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The Lore of Scotland: A guide to Scottish legends [Paperback]

Jennifer Beatrice Westwood , Sophia Kingshill
3.5 out of 5 stars  See all reviews (4 customer reviews)
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Book Description

5 May 2011

Scotland's rich past and varied landscape have inspired an extraordinary array of legends and beliefs, and in The Lore of Scotland Jennifer Westwood and Sophia Kingshill bring together many of the finest and most intriguing: stories of heroes and bloody feuds, tales of giants, fairies, and witches, and accounts of local customs and traditions. Their range extends right across the country, from the Borders with their haunting ballads, via Glasgow, site of St Mungo's miracles, to the fateful battlefield of Culloden, and finally to the Shetlands, home of the seal-people.

More than simply retelling these stories, The Lore of Scotland explores their origins, showing how and when they arose and investigating what basis - if any - they have in historical fact. In the process, it uncovers the events that inspired Shakespeare's Macbeth, probes the claim that Mary King's Close is the most haunted street in Edinburgh, and examines the surprising truth behind the fame of the MacCrimmons, Skye's unsurpassed bagpipers. Moreover, it reveals how generations of Picts, Vikings, Celtic saints and Presbyterian reformers shaped the myriad tales that still circulate, and, from across the country, it gathers together legends of such renowned figures as Sir William Wallace, St Columba, and the great warrior Fingal. The result is a thrilling journey through Scotland's legendary past and an endlessly fascinating account of the traditions and beliefs that play such an important role in its heritage.

Frequently Bought Together

The Lore of Scotland: A guide to Scottish legends + Scottish Myths and Legends (Waverley Scottish Classics) + Folklore of the Scottish Highlands
Price For All Three: 24.37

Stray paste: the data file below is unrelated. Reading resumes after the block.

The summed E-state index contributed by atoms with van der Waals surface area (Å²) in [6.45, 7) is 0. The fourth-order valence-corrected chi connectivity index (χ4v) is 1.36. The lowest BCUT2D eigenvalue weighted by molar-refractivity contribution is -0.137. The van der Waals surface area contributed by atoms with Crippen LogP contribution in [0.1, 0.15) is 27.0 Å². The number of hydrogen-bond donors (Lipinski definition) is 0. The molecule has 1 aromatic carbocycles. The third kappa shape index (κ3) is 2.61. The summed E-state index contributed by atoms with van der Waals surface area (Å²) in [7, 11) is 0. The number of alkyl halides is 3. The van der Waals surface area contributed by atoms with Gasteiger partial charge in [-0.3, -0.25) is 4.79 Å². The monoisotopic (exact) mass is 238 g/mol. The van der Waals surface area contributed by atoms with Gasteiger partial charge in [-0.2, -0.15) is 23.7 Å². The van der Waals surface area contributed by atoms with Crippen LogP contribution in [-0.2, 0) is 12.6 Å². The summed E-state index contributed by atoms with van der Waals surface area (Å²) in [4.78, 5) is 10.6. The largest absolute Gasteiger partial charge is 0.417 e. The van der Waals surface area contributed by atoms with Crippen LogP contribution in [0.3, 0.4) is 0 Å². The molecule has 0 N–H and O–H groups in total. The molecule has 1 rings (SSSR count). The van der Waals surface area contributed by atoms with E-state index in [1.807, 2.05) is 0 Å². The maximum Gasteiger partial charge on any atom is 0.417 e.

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Product details

  • Paperback: 576 pages
  • Publisher: Arrow; Reprint edition (5 May 2011)
  • Language: English
  • ISBN-10: 0099547163
  • ISBN-13: 978-0099547167
  • Product Dimensions: 19.6 x 13 x 4.3 cm
  • Average Customer Review: 3.5 out of 5 stars  See all reviews (4 customer reviews)
  • Amazon Bestsellers Rank: 191,577 in Books (See Top 100 in Books)

Product Description


"Within a few minutes of this book arriving, I had put bookmarks in five places and was roaring through the index. A lovely compilation. It's the real macabre" (Terry Pratchett)

"An enthralling treasure chest of Scottish myths and legends ... With this incredible collection, Westwood and Kingshill have ensured that ... the stories of the past have now been preserved for future generations" (Daily Record)

"This is a well researched book exploring the rich folklore of Scotland ... The breadth and range of this book is wide ... Amusing and erudite, it's also an excellent guide to local variations in Scottish culture" (Sunday Telegraph)

"A fascinating read which looks at mythical beings from kelpies and waterhorses to modern-day vampires" (Scottish Sunday Mail)

"A perfect book to read as the winter nights begin drawing in, and the mists settle, the pipes play and the creatures and myths we can only half imagine come to haunt and intrigue us. An impressively researched book which genuinely will exercise your beliefs" (Gilda O’Neill)

Book Description

A magnificent exploration of Scotland's legendary past

Inside This Book (Learn More)
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Front Cover | Copyright | Table of Contents | Excerpt | Index | Back Cover
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1 of 1 people found the following review helpful
2.0 out of 5 stars Too Long Yet Lacking 14 May 2013